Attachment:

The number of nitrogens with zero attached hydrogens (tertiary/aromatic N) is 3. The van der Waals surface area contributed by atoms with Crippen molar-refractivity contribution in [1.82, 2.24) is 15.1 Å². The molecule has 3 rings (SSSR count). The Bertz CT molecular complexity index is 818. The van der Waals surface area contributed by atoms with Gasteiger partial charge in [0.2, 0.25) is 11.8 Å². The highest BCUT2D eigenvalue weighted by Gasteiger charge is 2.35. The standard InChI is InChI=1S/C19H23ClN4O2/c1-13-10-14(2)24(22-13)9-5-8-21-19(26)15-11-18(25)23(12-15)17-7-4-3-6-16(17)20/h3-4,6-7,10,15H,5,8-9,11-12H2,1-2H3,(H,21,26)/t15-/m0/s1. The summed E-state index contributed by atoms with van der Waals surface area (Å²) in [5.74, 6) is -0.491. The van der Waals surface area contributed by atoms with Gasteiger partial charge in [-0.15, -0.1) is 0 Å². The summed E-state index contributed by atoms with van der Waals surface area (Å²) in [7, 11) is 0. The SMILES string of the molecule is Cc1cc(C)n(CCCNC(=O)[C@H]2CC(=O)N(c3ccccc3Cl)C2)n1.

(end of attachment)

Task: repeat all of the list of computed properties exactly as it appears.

The number of nitrogens with zero attached hydrogens (tertiary/aromatic N) is 3. The van der Waals surface area contributed by atoms with Crippen molar-refractivity contribution in [1.82, 2.24) is 15.1 Å². The molecule has 3 rings (SSSR count). The Bertz CT molecular complexity index is 818. The van der Waals surface area contributed by atoms with Gasteiger partial charge in [0.2, 0.25) is 11.8 Å². The highest BCUT2D eigenvalue weighted by Gasteiger charge is 2.35. The standard InChI is InChI=1S/C19H23ClN4O2/c1-13-10-14(2)24(22-13)9-5-8-21-19(26)15-11-18(25)23(12-15)17-7-4-3-6-16(17)20/h3-4,6-7,10,15H,5,8-9,11-12H2,1-2H3,(H,21,26)/t15-/m0/s1. The summed E-state index contributed by atoms with van der Waals surface area (Å²) in [5.74, 6) is -0.491. The van der Waals surface area contributed by atoms with Gasteiger partial charge in [-0.15, -0.1) is 0 Å². The summed E-state index contributed by atoms with van der Waals surface area (Å²) in [7, 11) is 0. The SMILES string of the molecule is Cc1cc(C)n(CCCNC(=O)[C@H]2CC(=O)N(c3ccccc3Cl)C2)n1.